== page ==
Meaning, the testator signed in front of witness A, and the testator brought the "will" will to witness B who then signed. Witness A and B never saw each other. An uninterested, non-beneficiary, attorney has direct knowledge of the purported will, saw it first hand, and is willing to submit an affidavit alleging that the will represents the testator's true intent.Sorry - I should add that I would like to submit the will, not contest it. Without this will, the probate will be intestate. I was hopping oaths from witnesses or the attorney with knowledge might help to prove it.
Unfortunately, the will is not valid in Florida. FL Statute 732.502 says: "Witnesses’ signatures.—The attesting witnesses must sign the will in the presence of the testator and in the presence of each other."
Although an affidavit is considered hearsay, it may be useful to preserve and lock-in recollections. You can contest the validity of the Will during the probate process. I suggest you hire an attorney to discuss the possibility of contesting the Will and the ramifications of the probate proceeding intestate or whether the theory of dependent relative revocation could apply to "revive" a previously revoked Will. Good luck.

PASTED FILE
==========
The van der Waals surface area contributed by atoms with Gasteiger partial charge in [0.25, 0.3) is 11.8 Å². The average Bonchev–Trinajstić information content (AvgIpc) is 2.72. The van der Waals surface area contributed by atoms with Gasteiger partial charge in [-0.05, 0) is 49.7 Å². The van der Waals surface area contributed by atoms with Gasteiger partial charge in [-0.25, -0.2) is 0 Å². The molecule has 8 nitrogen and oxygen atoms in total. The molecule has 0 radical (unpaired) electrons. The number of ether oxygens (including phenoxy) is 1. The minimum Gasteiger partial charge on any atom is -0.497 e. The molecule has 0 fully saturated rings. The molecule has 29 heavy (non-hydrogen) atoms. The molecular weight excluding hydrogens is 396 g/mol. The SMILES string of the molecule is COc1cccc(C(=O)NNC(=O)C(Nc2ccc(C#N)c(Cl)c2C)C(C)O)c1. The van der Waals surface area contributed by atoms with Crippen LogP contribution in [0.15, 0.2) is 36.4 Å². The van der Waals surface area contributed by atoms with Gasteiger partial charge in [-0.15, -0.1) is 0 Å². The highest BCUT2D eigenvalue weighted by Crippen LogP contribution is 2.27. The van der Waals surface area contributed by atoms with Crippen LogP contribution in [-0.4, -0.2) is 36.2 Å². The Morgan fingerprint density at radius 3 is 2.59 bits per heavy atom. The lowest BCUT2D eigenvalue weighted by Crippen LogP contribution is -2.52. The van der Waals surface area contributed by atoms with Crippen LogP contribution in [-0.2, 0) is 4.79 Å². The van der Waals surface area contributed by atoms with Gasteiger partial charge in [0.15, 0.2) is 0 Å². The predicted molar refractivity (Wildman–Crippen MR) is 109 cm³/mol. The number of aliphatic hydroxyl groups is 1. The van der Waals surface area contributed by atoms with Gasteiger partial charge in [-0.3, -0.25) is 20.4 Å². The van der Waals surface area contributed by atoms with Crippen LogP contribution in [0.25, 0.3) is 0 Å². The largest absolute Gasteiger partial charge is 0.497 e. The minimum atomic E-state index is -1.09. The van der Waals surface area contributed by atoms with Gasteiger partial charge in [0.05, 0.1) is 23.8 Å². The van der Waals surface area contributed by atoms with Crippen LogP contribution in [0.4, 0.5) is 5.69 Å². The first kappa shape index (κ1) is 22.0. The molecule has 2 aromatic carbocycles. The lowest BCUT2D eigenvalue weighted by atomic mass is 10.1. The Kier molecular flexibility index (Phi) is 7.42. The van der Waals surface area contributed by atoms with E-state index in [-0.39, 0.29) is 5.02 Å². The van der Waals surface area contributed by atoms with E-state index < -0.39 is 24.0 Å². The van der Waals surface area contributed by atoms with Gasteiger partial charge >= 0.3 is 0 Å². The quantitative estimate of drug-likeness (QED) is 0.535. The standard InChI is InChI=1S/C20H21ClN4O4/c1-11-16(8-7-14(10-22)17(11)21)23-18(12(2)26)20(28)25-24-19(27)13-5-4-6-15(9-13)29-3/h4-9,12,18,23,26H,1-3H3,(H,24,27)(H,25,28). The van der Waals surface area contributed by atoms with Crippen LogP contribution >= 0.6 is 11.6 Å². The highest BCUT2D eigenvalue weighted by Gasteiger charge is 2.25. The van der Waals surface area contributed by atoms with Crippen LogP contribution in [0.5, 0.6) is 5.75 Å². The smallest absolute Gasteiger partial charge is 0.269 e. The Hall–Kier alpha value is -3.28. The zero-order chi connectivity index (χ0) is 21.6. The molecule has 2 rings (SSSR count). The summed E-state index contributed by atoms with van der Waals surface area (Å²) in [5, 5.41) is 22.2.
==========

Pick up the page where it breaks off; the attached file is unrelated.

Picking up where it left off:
My comments are not intended to establish an attorney-client relationship, are not confidential, and are not intended to constitute legal advice. Proper legal advice can only be given by an attorney who agrees to represent you, who reviews the facts of your specific case, who does not have a conflict of interest preventing the representation, and who is licensed as an attorney in the state where the law applies.
Mr. Tylman is correct, Florida Statute 732.502 (c) requires "The attesting witnesses must sign the will in the presence of the testator and in the presence of each other." A will that is not signed in accordance with this statute is not valid. You haven't gone into any real issues with this question; I would suggest you contact a probate attorney in the area to discuss the matter in detail to discuss the ramifications of the invalid will.
Contest the validity of the Will since it was not signed following the strict requirements of Florida law. Hiring an experienced probate litigation attorney would be wise since other problematic issues may exist that you may not be aware of.
Answers to questions on this site are not intended to be specific legal advice nor create an attorney-client relationship. Hiring an attorney is a very important process which requires a high degree of diligence as well as entering into an agreement regarding the services to be provided and the fees to be charged.
It would not be a valid will.
Best way to prove this is by deposition.
The answer given does not imply that an attorney-client relationship has been established and your best course of action is to have legal representation in this matter.
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